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Lib Dem leader Ed Davey 'should be more up-front about EU hopes'

Don’t mention Brexit! Lib Dem leader Ed Davey desperately fends off activists’ demands to be up-front about EU hopes as he targets Tory heartlands

Ed Davey floundered today as he faced a rising clamour from Lib Dems to be up-front about his hopes of rejoining the EU.

Sir Ed has been forced on to the defensive after being heckled by activists at the party conference in Bournemouth.

When he told members during a Q&A that he was ‘campaigning hard on Europe’, one shouted ‘no, you’re not’. 

During a bruising round of interviews this morning, Sir Ed repeatedly tried to avoid being pinned down on the issue – saying there were ‘many’ other problems to deal with and reversing Brexit was ‘currently not on the table’.

He told BBC Radio 4’s Today programme that his focus was on winning over votes in the so-called ‘Blue Wall’ Tory heartland seats.

Ed Davey has been forced on to the defensive after being heckled by activists on EU policy at the party conference in Bournemouth

Sir Ed has been trying to raise the Lib Dems’ profile with a series of stunts at the conference in Bournemouth

‘We are a pro-European party and we want Britain back at the heart of Europe,’ he said.

Pressed on rejoining the single market and customs union, Sir Ed said: ‘Well again, currently that’s not on the table.’

He added: ‘At the next election, and beyond the next election, Liberal Democrats will be making the economy and the health service our core issues.’

Grilled further on BBC Breakfast Sir Ed said rejoining the EU was a ‘long-term thing’, claiming there was ‘no confusion’ over the party’s stance.

He told BBC Breakfast he and foreign affairs spokeswoman Layla Moran had ‘worked very carefully… to make sure that we can improve our relationship with Europe’.

‘At the moment those sorts of things, in terms of long-term things, are not on the table,’ the leader said.

He defended the party’s decision to scrap its long-standing pledge to put a penny on income tax to improve public services, saying there is ‘good reason for that’.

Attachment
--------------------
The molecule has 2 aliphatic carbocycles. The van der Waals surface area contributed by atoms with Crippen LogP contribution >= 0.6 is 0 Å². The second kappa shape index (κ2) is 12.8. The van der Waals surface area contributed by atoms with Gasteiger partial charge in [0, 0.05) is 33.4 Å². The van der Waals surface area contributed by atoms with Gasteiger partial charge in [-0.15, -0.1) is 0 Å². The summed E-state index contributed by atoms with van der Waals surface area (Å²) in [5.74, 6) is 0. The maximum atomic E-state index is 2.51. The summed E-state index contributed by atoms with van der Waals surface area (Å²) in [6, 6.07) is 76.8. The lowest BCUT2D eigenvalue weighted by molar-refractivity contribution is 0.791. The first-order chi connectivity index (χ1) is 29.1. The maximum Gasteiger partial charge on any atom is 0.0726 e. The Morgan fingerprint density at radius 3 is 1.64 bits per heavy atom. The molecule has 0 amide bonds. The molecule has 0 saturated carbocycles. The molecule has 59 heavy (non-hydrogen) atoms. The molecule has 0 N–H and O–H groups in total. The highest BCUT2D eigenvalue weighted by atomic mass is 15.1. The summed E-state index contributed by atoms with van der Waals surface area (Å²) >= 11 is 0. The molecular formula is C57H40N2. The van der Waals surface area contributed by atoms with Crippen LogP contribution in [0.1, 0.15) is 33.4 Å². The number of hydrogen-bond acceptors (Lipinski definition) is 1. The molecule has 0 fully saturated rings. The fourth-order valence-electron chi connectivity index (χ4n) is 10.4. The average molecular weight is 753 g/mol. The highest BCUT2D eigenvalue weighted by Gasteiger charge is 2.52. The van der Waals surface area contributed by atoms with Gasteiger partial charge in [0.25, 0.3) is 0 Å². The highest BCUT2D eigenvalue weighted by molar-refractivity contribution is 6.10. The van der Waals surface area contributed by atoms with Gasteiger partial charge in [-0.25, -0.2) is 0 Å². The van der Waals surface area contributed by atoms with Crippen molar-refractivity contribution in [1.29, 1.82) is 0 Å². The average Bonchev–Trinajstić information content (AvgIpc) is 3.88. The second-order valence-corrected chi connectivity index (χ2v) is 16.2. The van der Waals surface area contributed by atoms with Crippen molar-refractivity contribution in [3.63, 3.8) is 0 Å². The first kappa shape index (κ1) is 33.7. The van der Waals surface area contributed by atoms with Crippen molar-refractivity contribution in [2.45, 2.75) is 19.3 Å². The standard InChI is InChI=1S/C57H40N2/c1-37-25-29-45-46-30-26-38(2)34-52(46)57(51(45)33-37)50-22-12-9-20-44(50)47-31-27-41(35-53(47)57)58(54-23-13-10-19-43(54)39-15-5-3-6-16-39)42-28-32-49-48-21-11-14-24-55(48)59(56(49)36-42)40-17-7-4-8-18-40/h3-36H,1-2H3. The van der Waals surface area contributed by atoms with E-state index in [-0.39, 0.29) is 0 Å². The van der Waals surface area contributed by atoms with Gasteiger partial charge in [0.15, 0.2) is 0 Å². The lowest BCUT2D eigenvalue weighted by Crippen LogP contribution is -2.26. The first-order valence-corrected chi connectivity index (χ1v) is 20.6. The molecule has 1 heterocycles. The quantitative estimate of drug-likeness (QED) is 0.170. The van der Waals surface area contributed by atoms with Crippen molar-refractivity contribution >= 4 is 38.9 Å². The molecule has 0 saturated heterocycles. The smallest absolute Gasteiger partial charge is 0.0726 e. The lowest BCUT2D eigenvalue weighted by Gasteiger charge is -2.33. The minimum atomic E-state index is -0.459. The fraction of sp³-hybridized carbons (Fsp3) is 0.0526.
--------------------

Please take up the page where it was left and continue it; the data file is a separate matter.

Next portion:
‘People are struggling with a cost of living crisis, they don’t need to pay more bills,’ he said. ‘They’ve already got some stealth tax rises from the Conservatives.’

Concerns have been growing in Lib Dem circles that they have been outflanked by Labour, after Keir Starmer talked up his desire for closer ties with Brussels. 

Sir Ed has said people on the doorstep just ‘aren’t talking about Europe’, but senior figures – including former leader Sir Vince Cable – have argued the party should not lose sight of the issue.

‘I really don’t think it’s sensible to say because the public aren’t talking about Brexit, we mustn’t,’ he reportedly told a fringe event elsewhere.

An ultimate goal to return to membership status within the bloc is currently official policy, but the leader has been reluctant to speak publicly about this and says it is currently off the table.

Sir Ed has advocated ‘root-and-branch’ reform of the existing Trade and Co-operation Agreement (TCA), but framed this as a long-term challenge, arguing a ‘realistic’ approach is necessary.

When Sir Ed told members during a Q&A yesterday that he was ‘campaigning hard on Europe’, one shouted ‘no, you’re not’

The Liberal Democrats have become the first major political party to adopt an early version of their manifesto for a general election expected next year as they enter their third day of annual conference.

Keeping the triple lock for pensions, introducing a £5 billion social care package and banning sewage dumping are among pledges the party says are central to the newly approved document.

Sir Ed said he will drop a key pledge to put a penny on income tax to improve public services as the party announces a host of policies aimed at winning over Tory heartlands.

He said the commitment – which dates back to 1992 – was unsustainable when people are struggling with the cost-of-living crisis.

Speaking to The Times, he said: ‘We’ve had two years of frozen income tax allowances and four more years to come. Those six years of stealth income tax rises equate to more than a 3p rise in the basic rate of tax,’ Sir Ed said.

‘You can’t ask working families to pay more in tax. You just can’t.

‘In the blue wall seats, which we’ve never really been competitive before, the evidence is we’re now becoming super-competitive.’

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